Illustrated with photographs by Thai Neave, The Playbook is intended to provide inspiration on the court of life. Each rule contains wisdom from inspiring athletes and role models such as Nelson Mandela, Serena Williams, LeBron James, Carli Lloyd, Steph Curry and Michelle Obama. Kwame Alexander also provides his own poetic and uplifting words, as he shares stories of overcoming obstacles and winning games in this motivational and inspirational book just right for graduates of any age and anyone needing a little encouragement. Nonfiction, poetry.
Last Day on Mars (Kevin Emerson)
While waiting to leave Mars before it burns up just like the Earth before it, Liam and his friend Phoebe discover some facts about time and space and realize that the human race is just one of the races trying to survive in space. Science fiction.
Addie Bell's Shortcut to Growing Up (Jessica Brody)
Seventh grader Addie Bell can't wait to grow up. Her parents won't let her have her own phone, she doesn't have any curves, and her best friend, Grace, isn't at all interested in makeup or boys. Then, on the night of her twelfth birthday, Addie makes a wish on a magic jewelry box to be sixteen...and wakes up to find her entire life has been fast-forwarded four years. Fantasy.
The Science of Science Fiction (Matthew Brendon Wood, Tom Casteel)
Explores the science behind classic and modern science fiction stories, including artificial intelligence, androids, and the search for alien life. Readers will learn how cutting edge concepts, including time dilation and genetic manipulation, influence today's fiction. Includes bibliographical references and index. Nonfiction.
Innocent Heroes (Sigmund Brouwer)
Eight connected fictional stories about a Canadian platoon in WW1. The Storming Normans have help from some very memorable animals: we meet a dog who warns soldiers in the trench of a gas attack, a donkey whose stubbornness saves the day, a cat who saves soldiers from rat bites, and many more. Each story is followed by nonfiction sections that tell the true story of these animals from around the world and of the Canadian soldiers who took Vimy Ridge. Through the friendship that grows between three of these soldiers in particular, we get a close-up look at life in the trenches, the taking of Vimy Ridge, the bonds between soldiers and their animals and what it meant to be Canadian in WW1. Historical fiction and nonfiction.


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Calico Girl (Jerdine Nolen)
Twelve-year-old Callie Wilcomb and her family are slaves, but the Civil War is helping her believe freedom might be possible. On May 23, 1861, Virginia ratified their vote to secede from the Union. In Virginia, a window was opened where the laws of the land no longer applied. Because of the Contraband Law, slaves no longer had to be returned to their owners, granting them a measure of protection and safety. With the possibility of Callie and her family escaping their bonds forever, Callie is eager to learn and become educated and hopes to teach others one day. Historical fiction.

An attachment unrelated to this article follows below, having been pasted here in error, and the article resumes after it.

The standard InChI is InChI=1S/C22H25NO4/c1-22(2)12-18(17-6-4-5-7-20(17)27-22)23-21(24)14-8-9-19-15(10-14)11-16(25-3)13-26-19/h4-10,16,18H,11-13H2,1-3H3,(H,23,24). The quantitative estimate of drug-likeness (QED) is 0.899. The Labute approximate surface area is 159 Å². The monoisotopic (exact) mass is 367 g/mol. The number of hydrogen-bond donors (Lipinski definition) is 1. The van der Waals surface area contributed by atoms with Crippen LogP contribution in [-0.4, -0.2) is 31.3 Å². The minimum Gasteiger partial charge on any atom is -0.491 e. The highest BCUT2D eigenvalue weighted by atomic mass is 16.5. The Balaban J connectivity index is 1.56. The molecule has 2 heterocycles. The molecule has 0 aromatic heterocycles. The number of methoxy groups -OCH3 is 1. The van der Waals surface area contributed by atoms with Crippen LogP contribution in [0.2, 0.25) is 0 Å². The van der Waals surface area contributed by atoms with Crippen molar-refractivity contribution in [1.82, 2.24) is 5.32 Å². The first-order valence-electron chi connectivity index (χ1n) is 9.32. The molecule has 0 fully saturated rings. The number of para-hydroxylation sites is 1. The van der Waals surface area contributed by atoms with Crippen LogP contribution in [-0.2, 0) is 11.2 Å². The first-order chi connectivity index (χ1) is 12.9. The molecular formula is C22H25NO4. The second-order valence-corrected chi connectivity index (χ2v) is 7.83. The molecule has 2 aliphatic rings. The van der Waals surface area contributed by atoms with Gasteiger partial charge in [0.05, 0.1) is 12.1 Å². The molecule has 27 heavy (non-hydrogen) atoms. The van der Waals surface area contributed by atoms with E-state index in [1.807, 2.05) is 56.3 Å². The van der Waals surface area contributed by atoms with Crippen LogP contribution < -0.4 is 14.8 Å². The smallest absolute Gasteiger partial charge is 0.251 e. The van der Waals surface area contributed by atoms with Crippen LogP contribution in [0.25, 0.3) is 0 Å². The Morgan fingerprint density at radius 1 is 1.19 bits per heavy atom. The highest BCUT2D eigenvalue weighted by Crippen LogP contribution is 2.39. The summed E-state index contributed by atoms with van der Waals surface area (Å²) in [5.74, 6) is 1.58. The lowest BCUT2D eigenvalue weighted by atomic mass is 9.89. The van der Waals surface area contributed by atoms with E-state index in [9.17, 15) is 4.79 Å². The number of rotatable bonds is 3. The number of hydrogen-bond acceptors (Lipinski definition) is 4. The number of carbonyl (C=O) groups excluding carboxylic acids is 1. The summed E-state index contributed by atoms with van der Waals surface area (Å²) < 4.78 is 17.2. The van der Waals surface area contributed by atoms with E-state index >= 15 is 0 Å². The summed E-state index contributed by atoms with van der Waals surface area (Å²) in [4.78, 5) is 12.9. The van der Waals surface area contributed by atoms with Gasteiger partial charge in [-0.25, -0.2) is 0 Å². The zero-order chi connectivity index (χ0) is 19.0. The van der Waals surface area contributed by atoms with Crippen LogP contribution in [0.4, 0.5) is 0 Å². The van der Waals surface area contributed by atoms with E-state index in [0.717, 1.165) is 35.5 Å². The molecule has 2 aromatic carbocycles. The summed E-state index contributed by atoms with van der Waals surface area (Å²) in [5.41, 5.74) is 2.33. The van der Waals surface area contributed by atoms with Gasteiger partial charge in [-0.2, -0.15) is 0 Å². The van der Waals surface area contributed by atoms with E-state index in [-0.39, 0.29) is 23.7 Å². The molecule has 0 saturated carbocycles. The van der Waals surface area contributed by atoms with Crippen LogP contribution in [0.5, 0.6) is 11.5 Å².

Arthur and the Golden Rope (Joe Todd-Stanton)
A young boy named Arthur saves his town from a giant wolf, with the help of Thor, the God of Storms. Fantasy.
One Amazing Elephant (Linda Oatman High)
Twelve-year-old Lily Pruitt loves her grandparents, but she doesn't love the circus--and the circus is their life. She's perfectly happy to stay with her father, away from her neglectful mother and her grandfather's beloved elephant, Queenie Grace. Then Grandpa Bill dies, and both Lily and Queenie Grace are devastated. When Lily travels to Florida for the funeral, she keeps her distance from the elephant. But the two are mourning the same man-and form a bond born of loss. Realistic fiction, animal abuse.
Sam the Man & the Rutabaga Plan (Frances O'Roark Dowell, Amy June Bates)
Sam the Man is back, and he needs a NEW plan. Sam has already solved a chicken problem, but this time, he's having rutabaga issues. You see, Sam thought he was quite clever, missing school while his classmates were picking out their vegetable for a two-week science project. But, instead of being able to skip the project, he gets stuck with the vegetable that no one else wanted: the rutabaga!
You Throw Like a Girl (Rachele Alpine)
Gabby's summer vacation isn't shaping up to be that great. Her dad was just deployed overseas, and Gabby is staying at her grandmother's house with her mom and baby sister until he returns. The one bright spot is that Gaby plans to sign up for the local softball league—her greatest love and a passion she shares with her Dad who was a pitcher in college. But when Gabby goes to sign up for the summer league, she discovers that there wasn't enough interest to justify a girl's team this year. Realistic fiction, sports.

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Patrick and the President (Ryan Tubridy, P.J. Lynch)
When the beloved president visited Ireland in 1963, he described it as the best four days of his life. And for a generation of Irish people, it was a trip they never forgot.